But no one should ask the same question as often as the man or woman on the hot dog stand…
Some jobs bring with them certain questions. Over and over again the same questions that have to be asked day in and day out, thousands and thousands of times. “Could it be more deca?” (assistant in the sausage shop), “Someone rode?” (connective ÖBB), “Would you like a hot apple pie with it?” (McDonald’s employee), “Together or separately?” (waitress), “Where were you yesterday between seven and nine o’clock in the evening?” (Criminal police officer).
But no one should ask the same question as the man or woman on the hot dog stand: “Sweet or spicy?” What is meant is the nature of the mustard served with the sausage, and the question is justified. There is a big difference between dipping a Käsekrainer, Waldviertler, or Frankfurter in sweet or spicy mustard. The nature of sausage changes radically. With spicy mustards she shows a distinct edge, with sweet mustards she is more willing to compromise.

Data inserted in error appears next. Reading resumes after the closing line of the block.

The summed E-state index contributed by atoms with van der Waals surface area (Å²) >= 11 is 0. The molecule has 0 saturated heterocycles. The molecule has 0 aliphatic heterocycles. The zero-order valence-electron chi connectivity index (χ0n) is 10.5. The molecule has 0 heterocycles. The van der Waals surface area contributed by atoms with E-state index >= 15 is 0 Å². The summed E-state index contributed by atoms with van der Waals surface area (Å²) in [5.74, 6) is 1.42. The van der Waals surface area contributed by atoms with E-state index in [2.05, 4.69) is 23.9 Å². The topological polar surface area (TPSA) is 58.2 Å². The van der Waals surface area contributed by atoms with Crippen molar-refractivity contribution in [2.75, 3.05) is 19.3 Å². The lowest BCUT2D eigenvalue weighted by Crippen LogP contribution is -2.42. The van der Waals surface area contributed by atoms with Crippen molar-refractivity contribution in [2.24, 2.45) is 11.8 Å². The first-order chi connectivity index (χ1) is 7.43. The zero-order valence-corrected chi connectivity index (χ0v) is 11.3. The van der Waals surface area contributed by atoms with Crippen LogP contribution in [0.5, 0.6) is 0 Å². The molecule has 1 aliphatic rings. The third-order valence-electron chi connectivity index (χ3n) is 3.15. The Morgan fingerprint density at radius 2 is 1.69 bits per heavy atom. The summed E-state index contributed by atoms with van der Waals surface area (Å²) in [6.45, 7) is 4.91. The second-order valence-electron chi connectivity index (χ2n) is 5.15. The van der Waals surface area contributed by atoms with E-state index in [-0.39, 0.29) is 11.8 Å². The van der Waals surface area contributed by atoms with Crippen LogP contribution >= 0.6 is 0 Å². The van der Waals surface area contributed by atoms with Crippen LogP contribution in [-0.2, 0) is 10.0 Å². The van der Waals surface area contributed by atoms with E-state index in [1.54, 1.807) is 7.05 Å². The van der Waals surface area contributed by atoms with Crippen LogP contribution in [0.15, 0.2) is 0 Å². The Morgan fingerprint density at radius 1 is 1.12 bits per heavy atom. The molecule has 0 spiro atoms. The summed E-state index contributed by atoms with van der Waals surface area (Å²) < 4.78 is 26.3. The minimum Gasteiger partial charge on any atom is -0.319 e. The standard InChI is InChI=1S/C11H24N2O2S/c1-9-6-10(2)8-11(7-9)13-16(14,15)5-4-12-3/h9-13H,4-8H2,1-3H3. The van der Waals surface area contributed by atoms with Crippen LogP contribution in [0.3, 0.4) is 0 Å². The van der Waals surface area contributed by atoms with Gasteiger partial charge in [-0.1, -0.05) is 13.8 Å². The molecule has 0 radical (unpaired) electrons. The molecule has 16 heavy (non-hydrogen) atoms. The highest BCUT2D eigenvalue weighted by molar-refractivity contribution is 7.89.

Sweet or spicy? It’s not just a matter of taste, it also depends on the sausage. For example, spicy mustard pairs best with a somewhat bland frankfurter, while sweetness is the only option for a plump white sausage. The sweet mustard also makes a great counterpoint to the smoky aroma of smoky dovetail; If you also want to spice things up a bit, ask for freshly grated horseradish. But this is haute cuisine for grilled sausage.
Sweet or spicy? “or” is actually nonsense. Next time I’ll answer, “Sweet and spicy, please!” Because we both need them.
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